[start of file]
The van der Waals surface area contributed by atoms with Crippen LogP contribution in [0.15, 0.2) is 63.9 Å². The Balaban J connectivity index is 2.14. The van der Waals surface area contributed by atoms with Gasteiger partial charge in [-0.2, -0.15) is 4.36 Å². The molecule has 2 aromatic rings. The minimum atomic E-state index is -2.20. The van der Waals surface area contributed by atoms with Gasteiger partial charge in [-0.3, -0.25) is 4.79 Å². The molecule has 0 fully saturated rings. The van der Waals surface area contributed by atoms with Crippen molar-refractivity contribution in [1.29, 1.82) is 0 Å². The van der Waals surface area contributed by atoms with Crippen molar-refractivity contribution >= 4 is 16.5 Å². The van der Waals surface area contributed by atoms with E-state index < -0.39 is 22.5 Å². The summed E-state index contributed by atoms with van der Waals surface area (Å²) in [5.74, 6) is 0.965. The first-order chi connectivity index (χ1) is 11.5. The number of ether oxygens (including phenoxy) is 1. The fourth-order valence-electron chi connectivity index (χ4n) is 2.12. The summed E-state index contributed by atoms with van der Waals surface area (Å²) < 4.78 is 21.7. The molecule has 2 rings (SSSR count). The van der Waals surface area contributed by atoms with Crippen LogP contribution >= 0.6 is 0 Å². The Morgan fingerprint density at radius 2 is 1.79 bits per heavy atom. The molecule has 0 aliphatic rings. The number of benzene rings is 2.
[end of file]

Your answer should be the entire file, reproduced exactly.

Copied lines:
The van der Waals surface area contributed by atoms with Crippen LogP contribution in [0.15, 0.2) is 63.9 Å². The Balaban J connectivity index is 2.14. The van der Waals surface area contributed by atoms with Gasteiger partial charge in [-0.2, -0.15) is 4.36 Å². The molecule has 2 aromatic rings. The minimum atomic E-state index is -2.20. The van der Waals surface area contributed by atoms with Gasteiger partial charge in [-0.3, -0.25) is 4.79 Å². The molecule has 0 fully saturated rings. The van der Waals surface area contributed by atoms with Crippen molar-refractivity contribution in [1.29, 1.82) is 0 Å². The van der Waals surface area contributed by atoms with Crippen molar-refractivity contribution >= 4 is 16.5 Å². The van der Waals surface area contributed by atoms with E-state index < -0.39 is 22.5 Å². The summed E-state index contributed by atoms with van der Waals surface area (Å²) in [5.74, 6) is 0.965. The first-order chi connectivity index (χ1) is 11.5. The number of ether oxygens (including phenoxy) is 1. The fourth-order valence-electron chi connectivity index (χ4n) is 2.12. The summed E-state index contributed by atoms with van der Waals surface area (Å²) < 4.78 is 21.7. The molecule has 2 rings (SSSR count). The van der Waals surface area contributed by atoms with Crippen LogP contribution >= 0.6 is 0 Å². The Morgan fingerprint density at radius 2 is 1.79 bits per heavy atom. The molecule has 0 aliphatic rings. The number of benzene rings is 2.